Shrub 1 - 2 m tall Leaves: alternate, stalked (4 - 10 mm), 3 - 8 cm long, 1.2 - 3.3 cm wide, lance-shaped to elliptic with a wedge-shaped to rounded base and short-pointed to blunt tip, finely toothed, hairy (sometimes just along veins) beneath, with four to ten vein pairs slightly curving toward the leaf tip. Flowers: solitary or in small clusters borne in leaf axils, greenish yellow, to 3 mm wide, four-petaled. Fruit: fleshy with two center seeds (drupe), black with a thin whitish coating, containing shiny light brown seeds 6 mm long and grooved along one side. Twigs: slender, reddish brown and hairy when young, becoming gray and smooth, sometimes peeling on older growth. Form: erect, widely branched, rarely forming thickets.
Similar species: Rhamnus frangula, Rhamnus alnifolia, Rhamnus arguta var. velutina, and Rhamnus lanceolata all have alternate leaf arrangements and usually lack spines at the tips of the stems. Rhamnus frangula reaches 7 m tall, usually has non-toothed leaf margins, and has buds that lack scales (naked). Rhamnus alnifolia grows to 1 m tall, has oblong to elliptic or egg-shaped leaves with irregularly round-toothed margins, flowers lacking petals but having five sepals and stamens, and fruit usually containing three seeds. Rhamnus arguta var. velutina reaches 3 m tall and has broad oval to egg-shaped leaves with sharply awl-shaped teeth and a hairy lower surface. While the typical variety of R. lanceolata has hairy twigs and leaves, R. lanceolata var. glabrata lacks hairs.
Flowering: late April to June
Habitat and ecology: This species is one of rarest shrubs of the Chicago Region and grows in calcareous fens.
Occurence in the Chicago region: native
Notes: The fruit is eaten by birds, while deer eat the twigs in winter. Song- and game-birds use the low branches and numerous small branchlets of this species as protection. It is occasionally planted as an ornamental shrub.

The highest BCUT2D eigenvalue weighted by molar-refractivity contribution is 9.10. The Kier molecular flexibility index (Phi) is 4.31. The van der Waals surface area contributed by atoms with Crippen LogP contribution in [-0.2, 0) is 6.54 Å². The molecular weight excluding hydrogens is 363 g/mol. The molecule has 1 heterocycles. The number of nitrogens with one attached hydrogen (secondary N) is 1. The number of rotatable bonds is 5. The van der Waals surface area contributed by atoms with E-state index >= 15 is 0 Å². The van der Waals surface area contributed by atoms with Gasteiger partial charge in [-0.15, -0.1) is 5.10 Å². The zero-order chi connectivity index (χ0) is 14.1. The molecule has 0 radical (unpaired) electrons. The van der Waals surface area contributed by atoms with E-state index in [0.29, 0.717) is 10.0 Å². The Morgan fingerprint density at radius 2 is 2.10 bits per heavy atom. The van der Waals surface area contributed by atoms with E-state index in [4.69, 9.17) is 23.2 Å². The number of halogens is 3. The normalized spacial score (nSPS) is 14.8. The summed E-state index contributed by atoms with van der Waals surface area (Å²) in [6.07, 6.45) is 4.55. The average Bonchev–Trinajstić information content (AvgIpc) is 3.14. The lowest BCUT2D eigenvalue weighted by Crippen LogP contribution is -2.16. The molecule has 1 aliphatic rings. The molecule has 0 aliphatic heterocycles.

Etymology: Rhamnus is the ancient Greek name for buckthorn. Lanceolata means lance-shaped, referring to the leaves.
Author: The Morton Arboretum
From Flora of Indiana (1940) by Charles C. Deam
This species is very local and has two distinct habitats. One is on limestone cliffs and rocky or gravelly wooded slopes and the other is in springy places with skunk cabbage, and in alluvial soil along streams.
Shrub 1-2 m; lvs alternate, lanceolate to elliptic, 3-8 cm at maturity, usually less than half as wide, short-acuminate, finely serrulate with incurved teeth, the somewhat upcurved lateral veins several (generally more than 4) on each side; petiole mostly 4-10 mm; fls appearing with the lvs, 4-merous, the staminate mostly 2-3 per axil, the pistillate mostly solitary; pet broadly obcordate, 1-1.2 mm in the staminate fls, 0.5-0.8 mm in the pistillate; styles 2, connate two- thirds their length; fr black; stones 2. Moist, especially calcareous soil. Var. lanceolata, with the lvs and young branches densely and softly pubescent at anthesis, the lvs permanently pubescent beneath, occurs in mt. woods from s. Pa. to Ala. Var. glabrata Gleason, with the lvs and young branches at anthesis nearly or quite glabrous, occurs from O. and Ky. to S.D., Kans., and Ark.
Gleason, Henry A. & Cronquist, Arthur J. 1991. Manual of vascular plants of northeastern United States and adjacent Canada. lxxv + 910 pp.